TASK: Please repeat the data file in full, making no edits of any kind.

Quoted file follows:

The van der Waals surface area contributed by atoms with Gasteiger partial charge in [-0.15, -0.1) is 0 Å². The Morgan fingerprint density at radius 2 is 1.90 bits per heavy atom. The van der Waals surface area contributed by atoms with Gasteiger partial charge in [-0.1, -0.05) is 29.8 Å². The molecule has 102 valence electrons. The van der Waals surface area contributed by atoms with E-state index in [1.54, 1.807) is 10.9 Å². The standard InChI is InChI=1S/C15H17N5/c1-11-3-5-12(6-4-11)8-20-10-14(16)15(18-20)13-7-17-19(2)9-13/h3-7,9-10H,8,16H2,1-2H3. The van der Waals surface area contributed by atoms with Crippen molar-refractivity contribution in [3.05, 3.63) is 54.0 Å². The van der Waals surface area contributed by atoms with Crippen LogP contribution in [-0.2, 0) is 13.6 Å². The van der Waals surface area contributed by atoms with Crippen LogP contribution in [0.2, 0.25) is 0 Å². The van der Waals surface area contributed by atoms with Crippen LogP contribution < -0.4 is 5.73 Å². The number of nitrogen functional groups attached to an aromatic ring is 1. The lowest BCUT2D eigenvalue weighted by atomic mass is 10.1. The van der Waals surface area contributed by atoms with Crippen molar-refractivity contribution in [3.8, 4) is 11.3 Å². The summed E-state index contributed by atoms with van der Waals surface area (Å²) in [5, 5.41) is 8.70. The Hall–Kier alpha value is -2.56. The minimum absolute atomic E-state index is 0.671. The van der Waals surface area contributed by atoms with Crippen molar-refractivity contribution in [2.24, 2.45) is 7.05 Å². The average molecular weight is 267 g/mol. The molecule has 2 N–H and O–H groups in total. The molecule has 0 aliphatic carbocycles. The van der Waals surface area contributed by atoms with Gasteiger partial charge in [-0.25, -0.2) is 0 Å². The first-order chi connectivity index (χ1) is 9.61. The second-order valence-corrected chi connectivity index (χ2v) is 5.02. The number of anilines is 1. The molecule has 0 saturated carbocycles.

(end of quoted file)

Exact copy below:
The van der Waals surface area contributed by atoms with Gasteiger partial charge in [-0.15, -0.1) is 0 Å². The Morgan fingerprint density at radius 2 is 1.90 bits per heavy atom. The van der Waals surface area contributed by atoms with Gasteiger partial charge in [-0.1, -0.05) is 29.8 Å². The molecule has 102 valence electrons. The van der Waals surface area contributed by atoms with E-state index in [1.54, 1.807) is 10.9 Å². The standard InChI is InChI=1S/C15H17N5/c1-11-3-5-12(6-4-11)8-20-10-14(16)15(18-20)13-7-17-19(2)9-13/h3-7,9-10H,8,16H2,1-2H3. The van der Waals surface area contributed by atoms with Crippen molar-refractivity contribution in [3.05, 3.63) is 54.0 Å². The van der Waals surface area contributed by atoms with Crippen LogP contribution in [-0.2, 0) is 13.6 Å². The van der Waals surface area contributed by atoms with Crippen LogP contribution in [0.2, 0.25) is 0 Å². The van der Waals surface area contributed by atoms with Crippen LogP contribution < -0.4 is 5.73 Å². The number of nitrogen functional groups attached to an aromatic ring is 1. The lowest BCUT2D eigenvalue weighted by atomic mass is 10.1. The van der Waals surface area contributed by atoms with Crippen molar-refractivity contribution in [3.8, 4) is 11.3 Å². The summed E-state index contributed by atoms with van der Waals surface area (Å²) in [5, 5.41) is 8.70. The Hall–Kier alpha value is -2.56. The minimum absolute atomic E-state index is 0.671. The van der Waals surface area contributed by atoms with Crippen molar-refractivity contribution in [2.24, 2.45) is 7.05 Å². The average molecular weight is 267 g/mol. The molecule has 2 N–H and O–H groups in total. The molecule has 0 aliphatic carbocycles. The van der Waals surface area contributed by atoms with Gasteiger partial charge in [-0.25, -0.2) is 0 Å². The first-order chi connectivity index (χ1) is 9.61. The second-order valence-corrected chi connectivity index (χ2v) is 5.02. The number of anilines is 1. The molecule has 0 saturated carbocycles.